# Section 3: Emergent Behavior in the Helium Liquids

The property that physicists call spin plays an essential role in the nature and emergent behavior of particles, atoms, and other units of matter. As we have noted previously, fermions have an intrinsic half-integer spin; no two fermions can occupy the same quantum state. And as we learned in Unit 6, because bosons have integral spin, any number of bosons can occupy the same quantum state. Those differences play out in the behavior at very low temperatures of the two isotopes of He—the fermion ^{3}He with spin of 1/2 owing to its single unpaired neutron and the boson ^{4}He with no net spin because it has two neutrons whose antiparallel spins sum to zero, as do the spins of the two protons in the He nucleus.

**Figure 9:** Temperature-pressure phase diagrams of the two quantum materials, ^{3}He and ^{4}He, that remain liquid down to the lowest temperatures in the absence of pressure compared to a typical liquid-solid phase diagram.

**Source: **Recreated from graphics by the Low Temperature Laboratory, Helsinki University of Technology. More info

The liquid forms of the two isotopes of He are the only two quantum liquids found in nature. Unlike all other atomic materials, because they are exceptionally light they do not freeze upon cooling; their zero point energy prevents them from freezing. As may be seen in Figure 9 (phase transitions) at low temperatures, the two isotopes of He exhibit remarkably different emergent behavior. Below 2.18 Kelvin (K), liquid ^{4}He becomes a superfluid that flows without appreciable resistance. Liquid ^{3}He behaves quite differently, flowing like a normal liquid down to temperatures in the millikelvin regime, some three orders of magnitude cooler, before it exhibits a transition to the superfluid state.

The reason is simple. Atoms of ^{4}He obey Bose-Einstein statistics. Below 2.18 K, a single quantum state, the Bose condensate, becomes macroscopically occupied; its coherent motion is responsible for its superfluid behavior. On the other hand, ^{3}He obeys Fermi-Dirac statistics, which specify that no two particles can occupy the same quantum state. While, as we shall see, its superfluidity also represents condensate motion, the condensate forms only as a result of a weak effective attraction between its quasiparticles—a bare particle plus its associated exchange and correlation cloud—rather than as an elementary consequence of its statistics.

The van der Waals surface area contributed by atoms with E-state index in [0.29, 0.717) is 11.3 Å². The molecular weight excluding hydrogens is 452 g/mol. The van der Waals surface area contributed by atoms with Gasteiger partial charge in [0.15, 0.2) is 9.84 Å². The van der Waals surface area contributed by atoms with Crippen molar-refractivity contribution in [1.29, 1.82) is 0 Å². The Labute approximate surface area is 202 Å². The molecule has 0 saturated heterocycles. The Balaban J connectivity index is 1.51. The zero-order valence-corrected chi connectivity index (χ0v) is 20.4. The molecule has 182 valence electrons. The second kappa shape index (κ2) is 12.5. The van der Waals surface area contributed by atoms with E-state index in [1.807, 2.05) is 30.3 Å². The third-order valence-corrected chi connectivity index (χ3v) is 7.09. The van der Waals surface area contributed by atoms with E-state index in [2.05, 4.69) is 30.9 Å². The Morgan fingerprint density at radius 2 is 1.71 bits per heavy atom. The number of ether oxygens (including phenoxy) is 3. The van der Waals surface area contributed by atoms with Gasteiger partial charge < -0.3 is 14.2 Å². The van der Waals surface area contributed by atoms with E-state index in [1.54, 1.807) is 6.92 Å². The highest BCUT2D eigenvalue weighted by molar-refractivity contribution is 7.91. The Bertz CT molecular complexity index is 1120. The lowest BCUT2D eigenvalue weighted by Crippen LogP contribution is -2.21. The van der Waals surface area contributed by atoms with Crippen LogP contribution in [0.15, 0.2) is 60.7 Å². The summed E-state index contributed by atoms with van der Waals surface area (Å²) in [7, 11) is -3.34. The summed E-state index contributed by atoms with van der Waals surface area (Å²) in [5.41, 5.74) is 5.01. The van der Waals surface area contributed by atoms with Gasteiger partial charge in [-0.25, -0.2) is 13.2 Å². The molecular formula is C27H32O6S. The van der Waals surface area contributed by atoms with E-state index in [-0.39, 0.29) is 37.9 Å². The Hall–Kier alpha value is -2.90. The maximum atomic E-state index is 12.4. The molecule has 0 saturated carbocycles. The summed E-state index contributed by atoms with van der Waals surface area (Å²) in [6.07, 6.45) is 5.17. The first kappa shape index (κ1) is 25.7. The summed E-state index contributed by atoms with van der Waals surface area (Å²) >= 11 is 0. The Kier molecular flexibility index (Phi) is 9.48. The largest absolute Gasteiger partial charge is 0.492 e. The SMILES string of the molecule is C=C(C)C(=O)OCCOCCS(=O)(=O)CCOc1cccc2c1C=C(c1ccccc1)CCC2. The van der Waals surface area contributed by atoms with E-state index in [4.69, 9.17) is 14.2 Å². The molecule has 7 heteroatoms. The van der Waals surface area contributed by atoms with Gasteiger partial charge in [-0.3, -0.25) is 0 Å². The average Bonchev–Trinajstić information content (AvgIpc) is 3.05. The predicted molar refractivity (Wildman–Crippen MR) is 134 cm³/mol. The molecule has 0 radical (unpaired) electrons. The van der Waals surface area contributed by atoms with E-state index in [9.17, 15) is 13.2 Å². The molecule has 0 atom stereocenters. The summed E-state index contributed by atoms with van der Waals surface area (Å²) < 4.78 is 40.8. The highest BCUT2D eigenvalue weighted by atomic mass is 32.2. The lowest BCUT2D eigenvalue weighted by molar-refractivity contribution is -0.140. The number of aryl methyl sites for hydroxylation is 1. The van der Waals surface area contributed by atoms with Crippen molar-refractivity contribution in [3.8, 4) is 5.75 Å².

Although physicists understood the properties of ^{3}He much later than those of ^{4}He, we shall begin by considering Landau's Fermi liquid theory that describes the emergent behavior displayed by the quasiparticles found in the normal state of liquid ^{3}He. We shall put off a consideration of their superfluid behavior until after we have discussed Bose liquid theory and its application to liquid ^{4}He, and explained, with the aid of the BCS theory that we will also meet later in this unit, how a net attractive interaction can bring about superconductivity in electronic matter and superfluidity in ^{3}He and other Fermi liquids, such as neutron matter.

## Landau Fermi liquid theory

There are three gateways to the protected emergent behavior in the "Landau Fermi liquids" that include liquid ^{3}He and some simple metals: 1) adiabaticity; 2) effective fields to represent the influence of particle interactions; 3) a focus on long-wavelength, low-frequency, and low-temperature behavior. By incorporating these in his theory, Lev Landau was able to determine the compressibility, spin susceptibility, specific heat, and some transport properties of liquid ^{3}He at low temperatures.

Adiabaticity means that one can imagine turning on the interaction between particles gradually, in such a way that one can establish a one-to-one correspondence between the particle states of the noninteracting system and the quasiparticle states of the actual material. The principal effective fields introduced by Landau were scalar internal long-wavelength effective density fields, which determine the compressibility and spin susceptibility and can give rise to zero sound, and a vector effective field describing backflow that produces an increased quasiparticle mass. The focus on low-energy behavior then enabled him to determine the quasiparticle scattering amplitudes that specify its viscosity, thermal conductivity, and spin diffusion.